I have just been reading an IDC White Paper that takes a ten year look ahead at IT technology. First and foremost IDC sees an era of self managed systems. Systems will be so sophisticated and complex “they will have to manage themselves”. AI and expert systems will be applied to managing systems. The “operator” may be a automated control system doing many of the chores of load balancing and system recovery in a self diagnosing and self recovering fashion.
Next, IDC foresees end users exercising more power over data processing funding demanding measurable performance standards in service level agreements. This will in turn result in “tightly defined levels of reliability, availability and serviceability … organizations will no longer be able to afford problem solvers. A new job description will arise , that of problem preventer “.
IDC also expects hardware vendors to agressively pursue software flexibility. “In order to maintain market presence and share, most vendors will aggressively integrate hardware and software”. Also software will see a new application development paradigm “where developers utilize new language tools to dramatically cut the time to develop new applications …[its called outsourcing]”.
Fiber optics, according to IDC , will be the at the heart of storage farms and remote access capabilities to “storage plantations”. In general, IDC expects Moores law for computing power will continue to apply to high speed storage devices of ever increasing capacity.
Finally, IDC sees mainframe computers as not going away – “mainframe computers will continue to provide corporate-wide access, connectivity, control and management of invaluable corporate data assets. In the increasingly competitive business climate of the 90s, mainframes will do this by answering the call for distributed processing power over worldwide networks”
The Cats out of the Bag
With the last quote with emphasis I have let the cat out of the bag. This is an IDC White Paper from 1990. It was preoccupied with the hardware world and the hegemony that IBM had over IT development and processing with mainframe processing. It was a sponsored article (remarkably similar to the current Microsoft “Get the Facts on Linux” campaign), more akin to an Armonkish aching to preserve that ascendancy. Within two years, Microsoft would turn on their IBM benefactors, sabotage OS/2 development by withdrawing from it and produce Windows 3.x to defeat OS/2 with key technology and lessons learned on the OS/2 effort. By 1995, the IBM hardware monopoly had been replaced by the Microsoft software monopoly. There is no hint of these events in the IDC white paper.
Next, IDC has a very benign look at application development – not at all catching the great war between higher priced, “-ties” delivering mainframe and Unix systems (IDC missed this too – and of course is excused from missing Linux which was yet to be created – but also missed the developing currents of Open Source with shareware, freeware, and university sponsored “come and get it” ware). The “-ties” delivered very high availability, reliability, scalability, security but at a price. Arrayed against them were the “Just Good Enoughs” with no show stoppers, GUI usability, easy installation and lowest cost from Microsoft,but also Apple and legions of 3rd party PC developers. “Just Good Enough” apps, then File Servers, then Client Servers systems along with a succession of desktop OS which were one year declared the best thing since sliced bread and then when the next version of the OS came along were dissed by the very same folks who had once praised profusely the earlier OS or other software tool/app. Indeed a little deliberate , discrete cut-off of backward compatibility was used to hurry the demise of earlier software.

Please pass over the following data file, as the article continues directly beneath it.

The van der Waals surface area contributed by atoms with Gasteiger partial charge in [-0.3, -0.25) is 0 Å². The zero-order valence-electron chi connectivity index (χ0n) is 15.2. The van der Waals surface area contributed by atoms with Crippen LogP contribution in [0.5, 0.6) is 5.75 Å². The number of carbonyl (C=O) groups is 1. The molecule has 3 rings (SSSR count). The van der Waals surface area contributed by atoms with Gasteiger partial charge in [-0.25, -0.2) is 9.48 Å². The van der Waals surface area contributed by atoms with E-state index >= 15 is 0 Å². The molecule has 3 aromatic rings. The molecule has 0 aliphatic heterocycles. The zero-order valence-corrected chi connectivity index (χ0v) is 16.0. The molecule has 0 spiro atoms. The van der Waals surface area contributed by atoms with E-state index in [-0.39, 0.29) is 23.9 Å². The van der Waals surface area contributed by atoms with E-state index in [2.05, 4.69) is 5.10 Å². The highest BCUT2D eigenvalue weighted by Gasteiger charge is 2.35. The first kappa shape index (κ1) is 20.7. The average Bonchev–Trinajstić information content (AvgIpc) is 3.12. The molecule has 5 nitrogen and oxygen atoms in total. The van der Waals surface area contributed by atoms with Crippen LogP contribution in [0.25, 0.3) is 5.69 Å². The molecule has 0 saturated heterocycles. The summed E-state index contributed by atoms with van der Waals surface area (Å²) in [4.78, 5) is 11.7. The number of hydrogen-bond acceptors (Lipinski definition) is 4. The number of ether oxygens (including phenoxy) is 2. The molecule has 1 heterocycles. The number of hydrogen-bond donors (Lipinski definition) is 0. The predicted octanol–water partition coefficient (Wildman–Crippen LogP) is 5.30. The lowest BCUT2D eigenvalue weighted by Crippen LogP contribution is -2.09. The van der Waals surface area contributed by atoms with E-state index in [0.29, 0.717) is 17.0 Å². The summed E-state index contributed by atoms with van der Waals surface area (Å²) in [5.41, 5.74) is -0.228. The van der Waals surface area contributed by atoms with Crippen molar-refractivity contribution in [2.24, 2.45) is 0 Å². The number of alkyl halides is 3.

IDC also missed the great CHAOS in software development as project failure rates (not delivered or delivered and not used)throughout the 90s persisted at 50% for most of the decade. Despite CASE-Computer Aided Software Engineering, ERD-Entity Relationship Diagramming tools for database planning, OO Design tools excellent early OO Analysis and Design theories finally coalescing in the late 1990s in the UML-Unified Modeling language, or the people insights of Brooks, Yourdon and others ==> application development literally foundered. Certainly missing was identifying the critical importance of managing of the rate of change, packaging development stages into manageable steps and controlling the effects of IT system change on the total organization to minimize negative feedback.
But give IDC credit, they certainly got the importance of and growth of huge storage systems and the associated data warehousing systems. They also got right the move towards self diagnostic and increasingly automated remote system control software. In fact IBM and others are just beginning to deliver self-healing, self-balancing and self-recovering systems of good promise. So IDC was ahead of the curve in its vision here.
But IDC prediction of governance by end users with bechmarked measures and service level agreements got started but never quite took hold. Perhaps this was the tacit agreement – for accepting mission impossible assignments participants werent held to performance requirements/standards . Perhaps this is implicit in the White Paper itself – for the mission impossible of defining mainframes as the dominating influence of 1990s IT, perhaps a few major trends will just get sidelined.
In general, forecasting 5-10 years out is a risky business. One needs disruptive, iconoclastic thinkers who are irreverent towards the status quo – and more responsive to some of the under currents and critical trends and their consequences. Someone who is dedicated to sleuthing, to seeing where the evidence leads unpleasant as it might be. Its easy to see how a character like Cassandra might popup in a Greek play – they were obsessed by having oracles peer into the future.